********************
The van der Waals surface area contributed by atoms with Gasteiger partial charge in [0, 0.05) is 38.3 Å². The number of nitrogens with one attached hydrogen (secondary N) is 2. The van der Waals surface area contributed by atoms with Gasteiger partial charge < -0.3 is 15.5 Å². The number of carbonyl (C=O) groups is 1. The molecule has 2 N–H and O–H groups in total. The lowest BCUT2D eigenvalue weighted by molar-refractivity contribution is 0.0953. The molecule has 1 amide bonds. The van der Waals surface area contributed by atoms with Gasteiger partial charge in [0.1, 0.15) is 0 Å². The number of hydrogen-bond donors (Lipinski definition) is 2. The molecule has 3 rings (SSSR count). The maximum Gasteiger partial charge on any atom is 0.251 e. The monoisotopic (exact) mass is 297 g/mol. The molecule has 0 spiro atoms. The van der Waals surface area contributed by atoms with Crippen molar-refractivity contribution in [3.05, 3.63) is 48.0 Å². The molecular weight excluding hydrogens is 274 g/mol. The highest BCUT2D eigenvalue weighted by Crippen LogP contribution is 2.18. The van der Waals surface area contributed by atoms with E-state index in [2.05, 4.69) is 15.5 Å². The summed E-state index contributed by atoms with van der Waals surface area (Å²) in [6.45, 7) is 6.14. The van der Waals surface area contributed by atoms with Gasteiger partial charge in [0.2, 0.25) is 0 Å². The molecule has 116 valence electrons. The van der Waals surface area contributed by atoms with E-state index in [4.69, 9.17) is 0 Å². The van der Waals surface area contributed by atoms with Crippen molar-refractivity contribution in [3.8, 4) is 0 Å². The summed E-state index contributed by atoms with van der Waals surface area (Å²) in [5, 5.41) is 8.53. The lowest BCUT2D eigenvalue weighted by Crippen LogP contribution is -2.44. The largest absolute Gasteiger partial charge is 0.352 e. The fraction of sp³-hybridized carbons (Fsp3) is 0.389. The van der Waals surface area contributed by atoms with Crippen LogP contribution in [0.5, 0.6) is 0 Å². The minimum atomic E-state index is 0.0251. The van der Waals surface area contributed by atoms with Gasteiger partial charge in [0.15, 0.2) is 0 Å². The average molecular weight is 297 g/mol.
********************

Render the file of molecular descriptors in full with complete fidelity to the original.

The van der Waals surface area contributed by atoms with Gasteiger partial charge in [0, 0.05) is 38.3 Å². The number of nitrogens with one attached hydrogen (secondary N) is 2. The van der Waals surface area contributed by atoms with Gasteiger partial charge < -0.3 is 15.5 Å². The number of carbonyl (C=O) groups is 1. The molecule has 2 N–H and O–H groups in total. The lowest BCUT2D eigenvalue weighted by molar-refractivity contribution is 0.0953. The molecule has 1 amide bonds. The van der Waals surface area contributed by atoms with Gasteiger partial charge in [0.1, 0.15) is 0 Å². The number of hydrogen-bond donors (Lipinski definition) is 2. The molecule has 3 rings (SSSR count). The maximum Gasteiger partial charge on any atom is 0.251 e. The monoisotopic (exact) mass is 297 g/mol. The molecule has 0 spiro atoms. The van der Waals surface area contributed by atoms with Crippen molar-refractivity contribution in [3.05, 3.63) is 48.0 Å². The molecular weight excluding hydrogens is 274 g/mol. The highest BCUT2D eigenvalue weighted by Crippen LogP contribution is 2.18. The van der Waals surface area contributed by atoms with E-state index in [2.05, 4.69) is 15.5 Å². The summed E-state index contributed by atoms with van der Waals surface area (Å²) in [6.45, 7) is 6.14. The van der Waals surface area contributed by atoms with Gasteiger partial charge in [0.2, 0.25) is 0 Å². The molecule has 116 valence electrons. The van der Waals surface area contributed by atoms with E-state index in [4.69, 9.17) is 0 Å². The van der Waals surface area contributed by atoms with Crippen molar-refractivity contribution in [3.8, 4) is 0 Å². The summed E-state index contributed by atoms with van der Waals surface area (Å²) in [5, 5.41) is 8.53. The lowest BCUT2D eigenvalue weighted by Crippen LogP contribution is -2.44. The largest absolute Gasteiger partial charge is 0.352 e. The fraction of sp³-hybridized carbons (Fsp3) is 0.389. The van der Waals surface area contributed by atoms with Crippen LogP contribution in [0.5, 0.6) is 0 Å². The minimum atomic E-state index is 0.0251. The van der Waals surface area contributed by atoms with Gasteiger partial charge in [0.15, 0.2) is 0 Å². The average molecular weight is 297 g/mol.